Starts … Not What They Used to Be

And I don’t mean the specific number of Starts, but the indicator in general.

In the GTA we have gone from a new homes market comprised primarily of Low Rise product types (detached, semi-detached, row townhouse) to one that now sees a majority of new home sales comprised of the High Rise variety (apartment, loft, stacked townhouse). It’s the “Big Shift”.

Now if we consider the various new home market “indicators” that are used to quantify various market conditions and therefore shed light on the performance, or direction of the market we generally come across these…..

And remembering that in 2000 Low Rise new home sales were about 75% and in 2011 they were only about 40% of the market, we need to consider the impact of that Shift in new home types on the indicators we use to evaluate various aspects of the new homes market.

In very, very general terms there are two different processes for selling, building, and closing new homes in the GTA…

If we look only at the very general timing of our typical housing market indicators we get something like this (again very general)….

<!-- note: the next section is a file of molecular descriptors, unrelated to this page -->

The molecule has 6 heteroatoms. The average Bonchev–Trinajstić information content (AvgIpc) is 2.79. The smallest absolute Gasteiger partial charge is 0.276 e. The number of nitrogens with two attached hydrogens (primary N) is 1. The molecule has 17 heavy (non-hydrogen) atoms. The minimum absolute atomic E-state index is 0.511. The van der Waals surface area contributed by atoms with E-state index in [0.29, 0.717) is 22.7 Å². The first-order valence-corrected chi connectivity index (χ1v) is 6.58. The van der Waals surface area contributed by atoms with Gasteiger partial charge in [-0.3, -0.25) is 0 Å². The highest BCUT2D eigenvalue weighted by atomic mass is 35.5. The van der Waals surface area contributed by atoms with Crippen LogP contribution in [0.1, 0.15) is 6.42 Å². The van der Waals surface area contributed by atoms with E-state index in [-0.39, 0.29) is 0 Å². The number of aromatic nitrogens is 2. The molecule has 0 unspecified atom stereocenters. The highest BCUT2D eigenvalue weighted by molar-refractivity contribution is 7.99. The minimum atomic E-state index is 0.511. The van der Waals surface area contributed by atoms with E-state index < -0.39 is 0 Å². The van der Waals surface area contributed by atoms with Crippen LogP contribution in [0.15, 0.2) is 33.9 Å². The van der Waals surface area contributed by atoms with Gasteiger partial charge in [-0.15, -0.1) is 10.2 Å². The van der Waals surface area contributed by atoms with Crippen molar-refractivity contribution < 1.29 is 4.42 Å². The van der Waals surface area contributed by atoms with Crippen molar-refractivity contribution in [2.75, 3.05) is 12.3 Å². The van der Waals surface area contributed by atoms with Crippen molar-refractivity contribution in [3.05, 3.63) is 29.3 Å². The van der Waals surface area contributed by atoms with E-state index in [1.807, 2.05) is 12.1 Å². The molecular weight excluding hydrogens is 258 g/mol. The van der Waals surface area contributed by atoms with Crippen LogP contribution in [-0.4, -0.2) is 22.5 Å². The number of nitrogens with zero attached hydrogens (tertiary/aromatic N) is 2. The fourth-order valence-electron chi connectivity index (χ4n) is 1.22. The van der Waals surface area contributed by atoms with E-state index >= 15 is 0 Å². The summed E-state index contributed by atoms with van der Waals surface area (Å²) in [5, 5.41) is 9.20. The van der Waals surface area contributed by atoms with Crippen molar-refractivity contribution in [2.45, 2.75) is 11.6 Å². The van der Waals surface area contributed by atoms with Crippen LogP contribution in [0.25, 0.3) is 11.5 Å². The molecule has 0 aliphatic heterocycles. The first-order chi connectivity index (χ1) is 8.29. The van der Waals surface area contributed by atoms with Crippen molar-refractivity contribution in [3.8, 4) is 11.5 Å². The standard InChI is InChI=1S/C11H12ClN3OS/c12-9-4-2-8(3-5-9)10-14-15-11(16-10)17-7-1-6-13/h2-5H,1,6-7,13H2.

If you compare how these indicators work for each process you notice that the difference is generally an issue of timing between the two development forms. I won’t consider the timing differences of the approvals process from land purchase to commencement of a sales process as that does not effect the other indicators and can obviously vary widely.

In the low rise process, Sales, Starts, and Completions happen closer together – often within 1 year of each other. In the high rise process, Sales, Starts, and Completions are stretched out to as much as 5 years as you generally have to first achieve certain pre-sale levels and then build an entire multi-unit building prior to completions and closings.

So in the past, when low rise development accounted for the vast majority of units, an indicator like Starts could suffice whether you were speaking about the housing market (ie sales performance), or whether you were speaking about completed new homes hitting the resale or rental markets, or whether you were simply tracking economic activity from construction. The timing was such that one indicator – Starts – kind of covered it all.

But now with high rise product types accounting for the majority of units being developed, our indicators need to become a bit more specialized. The timing of Sales, Starts, and Completions has stretched to the point where one indicator can’t quantify the entire process. So depending on the questions you are attempting to answer, or the decisions you are making, or the market analysis you are evaluating, you need to ensure you have the right indicator(s) on which to base your conclusions.

More GTA new home sales and completion data coming soon so check back or sign up to be notified when new posts are made.

About Steven Hurst

VP Analytics, RealNet Canada
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